Now what? The world is huge, and you want to see as much of it as you can. Or do you? So many things come into play when planning an extended trip, especially if you’ve never done it before.
You can’t go everywhere
A whole year!
“We’ll be able to go everywhere and see everything,” we naively thought, as our longest trip to date was 3 weeks.
This is the very first thing one must realize when planning to travel long term, whether it’s a sabbatical, a gap year, a round the world (RTW) trip, a family adventure, or a retirement trip. You simply won’t be able to go everywhere and see everything. It’s not possible. Unless you have an unlimited budget and can afford to fly everywhere all the time, you are going to have to prioritize and save some destinations for that next trip (and the one after that).
One of the biggest mistakes people make when planning is planning to do too much.
Extended travel is different than a one or two week vacation. It’s very difficult to sustain the pace that most travel at when going on vacation. Downtime is a necessity, and you’ll probably travel at a much slower pace than you’re used to. Seeing site after site and traveling to new cities every few days will get old quickly. You will get burned out at some point, no matter how quickly or slowly you travel. Trust me. And if you travel at a frenetic pace, that burnout will come much quicker.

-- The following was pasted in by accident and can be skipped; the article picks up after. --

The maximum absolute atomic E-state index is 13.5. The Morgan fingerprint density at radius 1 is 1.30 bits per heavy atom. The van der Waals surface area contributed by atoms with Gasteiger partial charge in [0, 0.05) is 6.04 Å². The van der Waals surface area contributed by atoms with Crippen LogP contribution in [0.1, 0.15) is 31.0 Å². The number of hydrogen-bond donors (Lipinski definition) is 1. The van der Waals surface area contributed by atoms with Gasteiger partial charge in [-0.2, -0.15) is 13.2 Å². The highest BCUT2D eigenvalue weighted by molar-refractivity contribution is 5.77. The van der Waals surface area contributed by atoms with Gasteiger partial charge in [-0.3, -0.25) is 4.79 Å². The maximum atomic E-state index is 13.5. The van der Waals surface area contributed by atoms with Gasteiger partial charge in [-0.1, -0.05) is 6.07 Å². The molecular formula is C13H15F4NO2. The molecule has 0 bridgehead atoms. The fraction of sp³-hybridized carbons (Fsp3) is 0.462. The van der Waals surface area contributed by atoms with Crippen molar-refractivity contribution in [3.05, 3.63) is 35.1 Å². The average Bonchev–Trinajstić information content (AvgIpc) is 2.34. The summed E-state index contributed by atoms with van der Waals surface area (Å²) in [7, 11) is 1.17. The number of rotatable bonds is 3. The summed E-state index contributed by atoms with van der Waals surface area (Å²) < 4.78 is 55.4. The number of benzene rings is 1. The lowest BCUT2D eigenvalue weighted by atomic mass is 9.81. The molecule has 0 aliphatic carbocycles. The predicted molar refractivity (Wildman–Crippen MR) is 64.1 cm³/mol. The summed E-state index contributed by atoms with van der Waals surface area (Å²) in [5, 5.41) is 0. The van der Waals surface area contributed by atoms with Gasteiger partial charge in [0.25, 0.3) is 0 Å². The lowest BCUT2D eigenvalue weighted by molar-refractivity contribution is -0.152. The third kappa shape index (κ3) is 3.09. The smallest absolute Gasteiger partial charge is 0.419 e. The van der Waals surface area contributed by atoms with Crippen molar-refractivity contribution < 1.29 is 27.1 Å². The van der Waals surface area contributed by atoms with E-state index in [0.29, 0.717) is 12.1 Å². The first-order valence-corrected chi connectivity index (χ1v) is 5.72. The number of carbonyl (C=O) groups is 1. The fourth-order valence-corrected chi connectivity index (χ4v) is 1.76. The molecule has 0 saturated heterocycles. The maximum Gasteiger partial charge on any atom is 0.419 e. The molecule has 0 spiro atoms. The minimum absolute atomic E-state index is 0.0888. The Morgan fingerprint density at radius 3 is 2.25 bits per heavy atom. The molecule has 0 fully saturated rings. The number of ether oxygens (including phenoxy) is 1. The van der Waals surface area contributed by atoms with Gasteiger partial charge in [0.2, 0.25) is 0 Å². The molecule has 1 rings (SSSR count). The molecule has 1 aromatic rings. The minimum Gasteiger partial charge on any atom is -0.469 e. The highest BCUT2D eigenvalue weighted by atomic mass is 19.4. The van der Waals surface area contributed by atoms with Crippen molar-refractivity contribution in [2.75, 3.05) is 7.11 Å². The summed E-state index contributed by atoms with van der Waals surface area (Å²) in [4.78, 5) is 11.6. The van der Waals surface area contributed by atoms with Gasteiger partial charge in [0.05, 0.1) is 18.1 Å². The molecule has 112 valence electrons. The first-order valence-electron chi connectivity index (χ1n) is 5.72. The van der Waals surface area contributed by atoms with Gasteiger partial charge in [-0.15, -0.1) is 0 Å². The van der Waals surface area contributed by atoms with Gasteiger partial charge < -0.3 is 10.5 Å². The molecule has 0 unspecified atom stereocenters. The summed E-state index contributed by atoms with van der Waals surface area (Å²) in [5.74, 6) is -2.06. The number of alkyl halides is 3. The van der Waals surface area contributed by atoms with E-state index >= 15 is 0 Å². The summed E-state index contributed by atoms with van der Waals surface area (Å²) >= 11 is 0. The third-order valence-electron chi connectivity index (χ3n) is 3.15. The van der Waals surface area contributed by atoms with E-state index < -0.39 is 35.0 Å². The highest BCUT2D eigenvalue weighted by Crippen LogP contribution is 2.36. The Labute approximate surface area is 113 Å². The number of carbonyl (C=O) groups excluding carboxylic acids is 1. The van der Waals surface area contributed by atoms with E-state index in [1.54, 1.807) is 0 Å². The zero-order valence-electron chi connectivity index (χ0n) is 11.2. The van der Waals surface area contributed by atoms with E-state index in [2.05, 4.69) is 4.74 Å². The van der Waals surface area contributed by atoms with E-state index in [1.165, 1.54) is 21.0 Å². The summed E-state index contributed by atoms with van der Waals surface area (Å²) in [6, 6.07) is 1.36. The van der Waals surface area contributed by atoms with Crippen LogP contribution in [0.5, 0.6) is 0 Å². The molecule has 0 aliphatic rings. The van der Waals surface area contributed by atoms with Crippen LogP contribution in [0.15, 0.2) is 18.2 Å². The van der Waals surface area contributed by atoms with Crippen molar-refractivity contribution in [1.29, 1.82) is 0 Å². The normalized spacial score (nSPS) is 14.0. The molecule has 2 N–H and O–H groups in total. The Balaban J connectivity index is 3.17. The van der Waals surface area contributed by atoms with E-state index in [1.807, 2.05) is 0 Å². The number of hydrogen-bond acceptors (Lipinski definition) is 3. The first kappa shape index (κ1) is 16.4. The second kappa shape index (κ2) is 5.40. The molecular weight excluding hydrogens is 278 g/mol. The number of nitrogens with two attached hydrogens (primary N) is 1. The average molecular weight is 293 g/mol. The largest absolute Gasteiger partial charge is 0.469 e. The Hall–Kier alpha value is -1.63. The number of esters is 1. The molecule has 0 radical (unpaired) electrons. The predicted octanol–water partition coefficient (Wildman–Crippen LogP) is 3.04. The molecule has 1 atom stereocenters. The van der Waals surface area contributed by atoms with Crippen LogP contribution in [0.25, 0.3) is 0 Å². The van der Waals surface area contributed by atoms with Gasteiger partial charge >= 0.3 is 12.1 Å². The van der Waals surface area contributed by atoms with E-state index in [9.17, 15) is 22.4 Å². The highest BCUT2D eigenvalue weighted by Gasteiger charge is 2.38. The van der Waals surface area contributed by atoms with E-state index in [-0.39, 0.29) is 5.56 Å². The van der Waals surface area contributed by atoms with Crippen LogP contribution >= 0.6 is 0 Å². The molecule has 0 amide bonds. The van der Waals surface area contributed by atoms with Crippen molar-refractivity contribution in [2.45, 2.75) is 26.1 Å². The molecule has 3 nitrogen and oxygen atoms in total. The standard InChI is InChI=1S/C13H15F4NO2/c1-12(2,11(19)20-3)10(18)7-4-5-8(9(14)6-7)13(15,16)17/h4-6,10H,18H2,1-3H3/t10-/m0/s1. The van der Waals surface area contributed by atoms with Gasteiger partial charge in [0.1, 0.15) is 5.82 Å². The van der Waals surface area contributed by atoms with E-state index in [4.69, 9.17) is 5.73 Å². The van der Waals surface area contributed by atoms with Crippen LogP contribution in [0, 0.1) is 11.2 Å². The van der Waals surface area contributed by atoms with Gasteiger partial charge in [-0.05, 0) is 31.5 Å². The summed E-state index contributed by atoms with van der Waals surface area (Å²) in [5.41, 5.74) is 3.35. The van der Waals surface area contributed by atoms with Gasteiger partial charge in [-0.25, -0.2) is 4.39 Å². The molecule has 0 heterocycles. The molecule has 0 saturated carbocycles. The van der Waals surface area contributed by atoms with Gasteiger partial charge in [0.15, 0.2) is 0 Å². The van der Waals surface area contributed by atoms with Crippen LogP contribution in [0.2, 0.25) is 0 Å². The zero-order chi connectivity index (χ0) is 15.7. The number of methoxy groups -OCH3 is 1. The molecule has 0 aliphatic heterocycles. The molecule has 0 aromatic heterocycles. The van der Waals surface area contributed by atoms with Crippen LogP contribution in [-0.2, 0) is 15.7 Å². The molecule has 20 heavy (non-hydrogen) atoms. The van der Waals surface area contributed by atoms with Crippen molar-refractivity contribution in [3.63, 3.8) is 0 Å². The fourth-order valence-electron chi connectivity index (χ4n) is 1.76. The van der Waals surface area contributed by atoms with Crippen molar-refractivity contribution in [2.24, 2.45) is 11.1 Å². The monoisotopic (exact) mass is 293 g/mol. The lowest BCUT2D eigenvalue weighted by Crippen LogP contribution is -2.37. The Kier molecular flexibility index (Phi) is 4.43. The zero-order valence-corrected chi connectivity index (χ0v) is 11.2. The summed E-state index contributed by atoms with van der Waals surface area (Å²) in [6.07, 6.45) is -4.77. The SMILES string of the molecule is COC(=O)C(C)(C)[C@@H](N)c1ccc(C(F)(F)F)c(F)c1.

If you’re traveling as a couple or with a friend, it gets trickier. Make sure you and your traveling partner discuss how fast you think you want to move. And be sure to build in time to slow down and at least give yourself the opportunity to chill out for a bit, even if you think now that you won’t need to.
If you’re a family, this is more important. Slow travel fits families perfectly, as kids (especially the littler ones) tend to get exhausted when trekking from hostel to bus to new city to new hostel to bus over and over again. You need to give yourselves a chance to breathe, so keep this all in mind when coming up with your itinerary.